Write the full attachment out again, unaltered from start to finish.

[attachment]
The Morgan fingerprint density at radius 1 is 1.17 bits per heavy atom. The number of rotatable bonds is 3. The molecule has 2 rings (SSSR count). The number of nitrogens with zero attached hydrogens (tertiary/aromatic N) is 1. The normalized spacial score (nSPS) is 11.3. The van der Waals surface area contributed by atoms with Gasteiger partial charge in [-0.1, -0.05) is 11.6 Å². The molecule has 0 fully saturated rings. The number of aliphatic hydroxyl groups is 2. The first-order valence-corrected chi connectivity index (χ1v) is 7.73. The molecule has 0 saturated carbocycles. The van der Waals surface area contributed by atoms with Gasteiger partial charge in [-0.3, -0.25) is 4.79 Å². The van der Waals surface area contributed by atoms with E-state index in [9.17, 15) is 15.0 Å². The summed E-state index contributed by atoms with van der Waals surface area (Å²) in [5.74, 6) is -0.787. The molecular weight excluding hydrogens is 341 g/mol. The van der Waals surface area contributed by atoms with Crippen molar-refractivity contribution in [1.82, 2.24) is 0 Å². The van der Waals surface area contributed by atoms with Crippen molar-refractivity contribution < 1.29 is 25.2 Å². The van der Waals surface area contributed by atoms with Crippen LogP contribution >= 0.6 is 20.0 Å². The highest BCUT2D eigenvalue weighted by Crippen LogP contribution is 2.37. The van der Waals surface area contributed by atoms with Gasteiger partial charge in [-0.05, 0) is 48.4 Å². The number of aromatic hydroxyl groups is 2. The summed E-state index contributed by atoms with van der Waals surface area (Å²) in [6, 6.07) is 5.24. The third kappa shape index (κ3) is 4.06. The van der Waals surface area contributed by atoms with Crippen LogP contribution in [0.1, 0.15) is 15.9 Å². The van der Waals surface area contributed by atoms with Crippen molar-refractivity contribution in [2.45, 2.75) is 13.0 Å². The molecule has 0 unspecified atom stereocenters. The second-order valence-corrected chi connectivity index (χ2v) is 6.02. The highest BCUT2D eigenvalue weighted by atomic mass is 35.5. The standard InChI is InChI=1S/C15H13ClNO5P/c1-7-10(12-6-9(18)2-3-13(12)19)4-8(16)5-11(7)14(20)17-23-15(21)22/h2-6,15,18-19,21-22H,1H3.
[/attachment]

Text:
The Morgan fingerprint density at radius 1 is 1.17 bits per heavy atom. The number of rotatable bonds is 3. The molecule has 2 rings (SSSR count). The number of nitrogens with zero attached hydrogens (tertiary/aromatic N) is 1. The normalized spacial score (nSPS) is 11.3. The van der Waals surface area contributed by atoms with Gasteiger partial charge in [-0.1, -0.05) is 11.6 Å². The molecule has 0 fully saturated rings. The number of aliphatic hydroxyl groups is 2. The first-order valence-corrected chi connectivity index (χ1v) is 7.73. The molecule has 0 saturated carbocycles. The van der Waals surface area contributed by atoms with Gasteiger partial charge in [-0.3, -0.25) is 4.79 Å². The van der Waals surface area contributed by atoms with E-state index in [9.17, 15) is 15.0 Å². The summed E-state index contributed by atoms with van der Waals surface area (Å²) in [5.74, 6) is -0.787. The molecular weight excluding hydrogens is 341 g/mol. The van der Waals surface area contributed by atoms with Crippen molar-refractivity contribution in [1.82, 2.24) is 0 Å². The van der Waals surface area contributed by atoms with Crippen molar-refractivity contribution < 1.29 is 25.2 Å². The van der Waals surface area contributed by atoms with Crippen LogP contribution >= 0.6 is 20.0 Å². The highest BCUT2D eigenvalue weighted by Crippen LogP contribution is 2.37. The van der Waals surface area contributed by atoms with Gasteiger partial charge in [-0.05, 0) is 48.4 Å². The number of aromatic hydroxyl groups is 2. The summed E-state index contributed by atoms with van der Waals surface area (Å²) in [6, 6.07) is 5.24. The third kappa shape index (κ3) is 4.06. The van der Waals surface area contributed by atoms with Crippen LogP contribution in [0.1, 0.15) is 15.9 Å². The van der Waals surface area contributed by atoms with Crippen molar-refractivity contribution in [2.45, 2.75) is 13.0 Å². The molecule has 0 unspecified atom stereocenters. The second-order valence-corrected chi connectivity index (χ2v) is 6.02. The highest BCUT2D eigenvalue weighted by atomic mass is 35.5. The standard InChI is InChI=1S/C15H13ClNO5P/c1-7-10(12-6-9(18)2-3-13(12)19)4-8(16)5-11(7)14(20)17-23-15(21)22/h2-6,15,18-19,21-22H,1H3.